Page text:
Is it too much to ask for you to copy, or quote, the reference, as you appear to own the book?
Rob,It would be hard to find anything in that book but self pormotion!If anyone reads it,they might think Sorenson built Ford himself! If i were to do a book reviue,i would say i prefer that type of paper on a roll! Bud in Wheeler.
Thanks. I've already purchased more books than I need in order to obtain one or two bits of info. It seems reasonable to ask for a copy or quote and page number to a specific claim, but in this case maybe that's too much to ask.
I have a friend that tells of putting a Wills St. Claire crank in a T. The V8 version?
John: Yes the V-8 version was used back in the day in a number of "T" racing engines.
It has been covered in The Vintage Ford and you maybe able to find that info on the N.W. Speedster website.
Let's see if this gets a response to my question above.
Referring to Royce's post:
"Charles Sorensen was a pattern maker during the development of Model K / N. He went up the ladder quickly, and was anything but a pattern maker by the time the Model T was introduced. He had a car and chauffeur assigned to him during Model NRSK production supplied by Ford."
If anyone has a copy of C. Sorensen's book, would you please copy the portion that makes this claim. Below is an excerpt from the James Couzens biography, "Independent Man: the Life of Senator James Couzens" By Harry Barnard. the author wrote the following on page 69 (alluding to the year 1913):
Further down the page the author wrote:
This seems to imply that C. Sorensen was still "far down the ladder." If so, I find it hard to expect he was influential and had a car and driver in the 1905-1908 period. Maybe he did, but I would like to see corroboration.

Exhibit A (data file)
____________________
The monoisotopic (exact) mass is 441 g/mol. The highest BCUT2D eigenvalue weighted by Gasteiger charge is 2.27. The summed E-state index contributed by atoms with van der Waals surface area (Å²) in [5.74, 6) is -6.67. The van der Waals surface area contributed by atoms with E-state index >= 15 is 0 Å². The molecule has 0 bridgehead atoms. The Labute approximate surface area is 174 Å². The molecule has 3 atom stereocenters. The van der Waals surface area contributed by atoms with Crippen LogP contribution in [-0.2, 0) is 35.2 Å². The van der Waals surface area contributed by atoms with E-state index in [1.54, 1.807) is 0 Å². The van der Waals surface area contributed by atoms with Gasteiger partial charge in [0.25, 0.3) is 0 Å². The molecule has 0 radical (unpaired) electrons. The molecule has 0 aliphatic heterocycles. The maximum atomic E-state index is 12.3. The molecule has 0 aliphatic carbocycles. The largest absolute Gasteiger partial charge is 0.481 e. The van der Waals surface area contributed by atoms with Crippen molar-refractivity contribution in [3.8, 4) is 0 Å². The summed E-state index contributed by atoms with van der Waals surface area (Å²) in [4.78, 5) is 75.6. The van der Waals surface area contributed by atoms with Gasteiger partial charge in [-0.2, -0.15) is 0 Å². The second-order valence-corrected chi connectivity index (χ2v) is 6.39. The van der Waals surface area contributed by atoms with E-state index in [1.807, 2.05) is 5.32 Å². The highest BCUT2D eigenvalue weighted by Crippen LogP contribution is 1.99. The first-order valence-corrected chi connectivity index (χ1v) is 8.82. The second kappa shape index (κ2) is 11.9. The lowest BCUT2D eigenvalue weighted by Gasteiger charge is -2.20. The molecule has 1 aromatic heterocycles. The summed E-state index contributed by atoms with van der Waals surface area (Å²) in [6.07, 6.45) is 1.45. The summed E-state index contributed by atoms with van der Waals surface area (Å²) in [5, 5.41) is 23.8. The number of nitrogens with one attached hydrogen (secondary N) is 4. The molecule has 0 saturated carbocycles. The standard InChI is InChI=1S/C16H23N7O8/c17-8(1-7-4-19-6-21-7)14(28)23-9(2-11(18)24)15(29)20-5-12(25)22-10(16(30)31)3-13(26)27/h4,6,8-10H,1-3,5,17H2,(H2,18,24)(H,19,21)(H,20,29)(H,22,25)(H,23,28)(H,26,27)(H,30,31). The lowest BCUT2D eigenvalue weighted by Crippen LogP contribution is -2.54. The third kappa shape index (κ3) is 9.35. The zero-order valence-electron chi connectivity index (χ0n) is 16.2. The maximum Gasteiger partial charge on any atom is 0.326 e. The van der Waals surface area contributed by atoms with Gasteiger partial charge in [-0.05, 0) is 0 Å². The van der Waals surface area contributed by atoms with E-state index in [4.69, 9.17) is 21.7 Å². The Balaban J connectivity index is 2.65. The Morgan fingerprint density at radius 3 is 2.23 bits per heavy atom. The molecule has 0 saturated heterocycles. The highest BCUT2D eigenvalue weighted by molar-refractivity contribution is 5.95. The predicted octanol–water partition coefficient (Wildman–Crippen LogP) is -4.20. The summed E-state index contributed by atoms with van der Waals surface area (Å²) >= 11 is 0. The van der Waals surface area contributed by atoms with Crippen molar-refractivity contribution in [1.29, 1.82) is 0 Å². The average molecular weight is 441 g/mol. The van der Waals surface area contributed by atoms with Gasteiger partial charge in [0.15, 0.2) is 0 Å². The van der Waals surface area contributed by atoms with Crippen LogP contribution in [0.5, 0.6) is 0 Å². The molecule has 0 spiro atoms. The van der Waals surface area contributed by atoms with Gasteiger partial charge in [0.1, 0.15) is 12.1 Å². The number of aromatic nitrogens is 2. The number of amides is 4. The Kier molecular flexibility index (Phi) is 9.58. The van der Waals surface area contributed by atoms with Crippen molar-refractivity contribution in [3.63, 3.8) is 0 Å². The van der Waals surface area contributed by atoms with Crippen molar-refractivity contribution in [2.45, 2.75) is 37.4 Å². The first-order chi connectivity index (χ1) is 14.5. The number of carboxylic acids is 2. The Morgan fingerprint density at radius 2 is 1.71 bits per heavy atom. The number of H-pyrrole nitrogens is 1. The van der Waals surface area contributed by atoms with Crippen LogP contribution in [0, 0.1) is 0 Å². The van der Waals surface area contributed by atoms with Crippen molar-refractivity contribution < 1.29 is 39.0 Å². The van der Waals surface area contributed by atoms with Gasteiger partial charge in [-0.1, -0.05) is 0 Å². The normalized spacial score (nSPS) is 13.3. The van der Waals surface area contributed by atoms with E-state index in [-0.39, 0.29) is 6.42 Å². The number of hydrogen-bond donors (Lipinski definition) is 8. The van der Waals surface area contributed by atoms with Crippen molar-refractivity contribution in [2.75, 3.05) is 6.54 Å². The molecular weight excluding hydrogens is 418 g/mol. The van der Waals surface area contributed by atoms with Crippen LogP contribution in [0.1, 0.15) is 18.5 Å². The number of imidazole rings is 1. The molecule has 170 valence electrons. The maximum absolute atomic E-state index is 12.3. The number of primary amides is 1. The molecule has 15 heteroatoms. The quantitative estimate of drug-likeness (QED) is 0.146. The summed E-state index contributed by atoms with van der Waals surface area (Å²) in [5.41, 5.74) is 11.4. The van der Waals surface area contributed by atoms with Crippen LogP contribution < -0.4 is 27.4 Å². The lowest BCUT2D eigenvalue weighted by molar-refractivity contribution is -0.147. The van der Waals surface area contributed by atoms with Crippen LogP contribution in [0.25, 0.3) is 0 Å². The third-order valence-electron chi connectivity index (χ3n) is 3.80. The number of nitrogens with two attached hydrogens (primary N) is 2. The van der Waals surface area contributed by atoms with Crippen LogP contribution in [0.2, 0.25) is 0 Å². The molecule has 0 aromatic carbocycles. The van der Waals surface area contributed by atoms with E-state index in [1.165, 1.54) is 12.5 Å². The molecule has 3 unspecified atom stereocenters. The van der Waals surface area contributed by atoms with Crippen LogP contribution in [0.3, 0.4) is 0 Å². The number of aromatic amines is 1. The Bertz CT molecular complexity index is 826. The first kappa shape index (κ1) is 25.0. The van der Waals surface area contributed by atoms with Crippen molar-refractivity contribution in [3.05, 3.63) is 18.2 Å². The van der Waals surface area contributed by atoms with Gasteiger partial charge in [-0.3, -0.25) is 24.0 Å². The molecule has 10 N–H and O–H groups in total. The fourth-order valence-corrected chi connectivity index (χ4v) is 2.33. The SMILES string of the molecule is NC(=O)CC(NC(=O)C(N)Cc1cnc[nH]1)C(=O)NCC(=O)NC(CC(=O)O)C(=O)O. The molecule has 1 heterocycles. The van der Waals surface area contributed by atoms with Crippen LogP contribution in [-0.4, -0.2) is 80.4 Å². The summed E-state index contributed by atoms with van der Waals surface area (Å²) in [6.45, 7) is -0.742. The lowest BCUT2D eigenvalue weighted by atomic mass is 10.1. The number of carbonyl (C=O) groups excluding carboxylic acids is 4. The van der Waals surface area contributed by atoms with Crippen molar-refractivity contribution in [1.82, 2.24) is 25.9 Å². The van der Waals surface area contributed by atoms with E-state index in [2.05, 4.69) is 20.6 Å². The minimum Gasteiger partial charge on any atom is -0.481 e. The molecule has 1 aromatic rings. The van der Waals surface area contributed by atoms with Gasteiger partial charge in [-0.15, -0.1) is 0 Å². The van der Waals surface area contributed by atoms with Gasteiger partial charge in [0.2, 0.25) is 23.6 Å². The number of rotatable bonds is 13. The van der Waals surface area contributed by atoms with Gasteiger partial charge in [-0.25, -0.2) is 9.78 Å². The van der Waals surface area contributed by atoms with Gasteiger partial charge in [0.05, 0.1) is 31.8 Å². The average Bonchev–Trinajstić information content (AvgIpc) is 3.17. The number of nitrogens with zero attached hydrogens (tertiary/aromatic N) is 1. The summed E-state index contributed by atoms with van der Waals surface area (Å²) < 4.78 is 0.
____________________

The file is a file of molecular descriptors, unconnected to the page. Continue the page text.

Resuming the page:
I apologize for "drifting", however there seems to be quite a discrepancy between the importance and position Charles Sorensen occupied during his (Sorensen) early years at Ford Motor Company, and I would like to sort it out (with help from this august group).
Thanks for any clarification,
Rob,After telling what i thought of the book i will not try to read it again.However like the old adage [no one needs two],i have two! Send me a pm with your snail mail and it will be on the way.Bud in Wheeler.PS,He must have amounted to something because he was one of 8 men who stamped a single number on the 15,000 000'th.He also road in the car with Henry,Edsil,and Peter Marten.Bud.
If and when you read the book...you'll probably be mighty impressed that if it wasn't for Cast Iron Charlie there probably wouldn't be a T!
Apparently...Ol' Henry had this problem that he had these ideas...and those Hungarians could just never get the concept or show them in proper sketch form for Henry to nod, so Cast Iron Charlie would go downstairs and whittle a bit out of pine and bound up the stairs again to show Henry, get the nod of the approving father, and then have Galamb and Balough copy the wood model without the slightest change for use in development of a car!